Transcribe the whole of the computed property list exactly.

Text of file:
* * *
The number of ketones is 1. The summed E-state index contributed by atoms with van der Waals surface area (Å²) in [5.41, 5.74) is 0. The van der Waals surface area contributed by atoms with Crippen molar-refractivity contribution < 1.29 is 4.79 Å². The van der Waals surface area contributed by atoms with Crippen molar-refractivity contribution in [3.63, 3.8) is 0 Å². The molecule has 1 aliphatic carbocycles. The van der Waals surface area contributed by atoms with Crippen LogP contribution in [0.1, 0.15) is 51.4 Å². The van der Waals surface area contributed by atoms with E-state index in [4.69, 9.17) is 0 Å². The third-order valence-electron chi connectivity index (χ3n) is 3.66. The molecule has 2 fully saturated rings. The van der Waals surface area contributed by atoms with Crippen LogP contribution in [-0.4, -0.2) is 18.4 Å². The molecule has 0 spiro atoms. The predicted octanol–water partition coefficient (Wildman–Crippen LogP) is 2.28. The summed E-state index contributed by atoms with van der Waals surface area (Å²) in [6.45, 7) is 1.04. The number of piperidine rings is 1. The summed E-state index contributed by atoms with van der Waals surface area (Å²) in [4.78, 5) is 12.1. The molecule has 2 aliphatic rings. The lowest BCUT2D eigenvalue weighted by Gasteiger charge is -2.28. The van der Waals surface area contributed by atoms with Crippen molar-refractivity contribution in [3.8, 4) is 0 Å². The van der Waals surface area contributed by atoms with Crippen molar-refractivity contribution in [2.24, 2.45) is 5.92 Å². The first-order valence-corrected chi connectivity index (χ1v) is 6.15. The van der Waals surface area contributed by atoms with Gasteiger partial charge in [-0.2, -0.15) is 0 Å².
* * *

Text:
The number of ketones is 1. The summed E-state index contributed by atoms with van der Waals surface area (Å²) in [5.41, 5.74) is 0. The van der Waals surface area contributed by atoms with Crippen molar-refractivity contribution < 1.29 is 4.79 Å². The van der Waals surface area contributed by atoms with Crippen molar-refractivity contribution in [3.63, 3.8) is 0 Å². The molecule has 1 aliphatic carbocycles. The van der Waals surface area contributed by atoms with Crippen LogP contribution in [0.1, 0.15) is 51.4 Å². The van der Waals surface area contributed by atoms with E-state index in [4.69, 9.17) is 0 Å². The third-order valence-electron chi connectivity index (χ3n) is 3.66. The molecule has 2 fully saturated rings. The van der Waals surface area contributed by atoms with Crippen LogP contribution in [-0.4, -0.2) is 18.4 Å². The molecule has 0 spiro atoms. The predicted octanol–water partition coefficient (Wildman–Crippen LogP) is 2.28. The summed E-state index contributed by atoms with van der Waals surface area (Å²) in [6.45, 7) is 1.04. The number of piperidine rings is 1. The summed E-state index contributed by atoms with van der Waals surface area (Å²) in [4.78, 5) is 12.1. The molecule has 2 aliphatic rings. The lowest BCUT2D eigenvalue weighted by Gasteiger charge is -2.28. The van der Waals surface area contributed by atoms with Crippen molar-refractivity contribution in [3.8, 4) is 0 Å². The van der Waals surface area contributed by atoms with Crippen molar-refractivity contribution in [2.24, 2.45) is 5.92 Å². The first-order valence-corrected chi connectivity index (χ1v) is 6.15. The van der Waals surface area contributed by atoms with Gasteiger partial charge in [-0.2, -0.15) is 0 Å².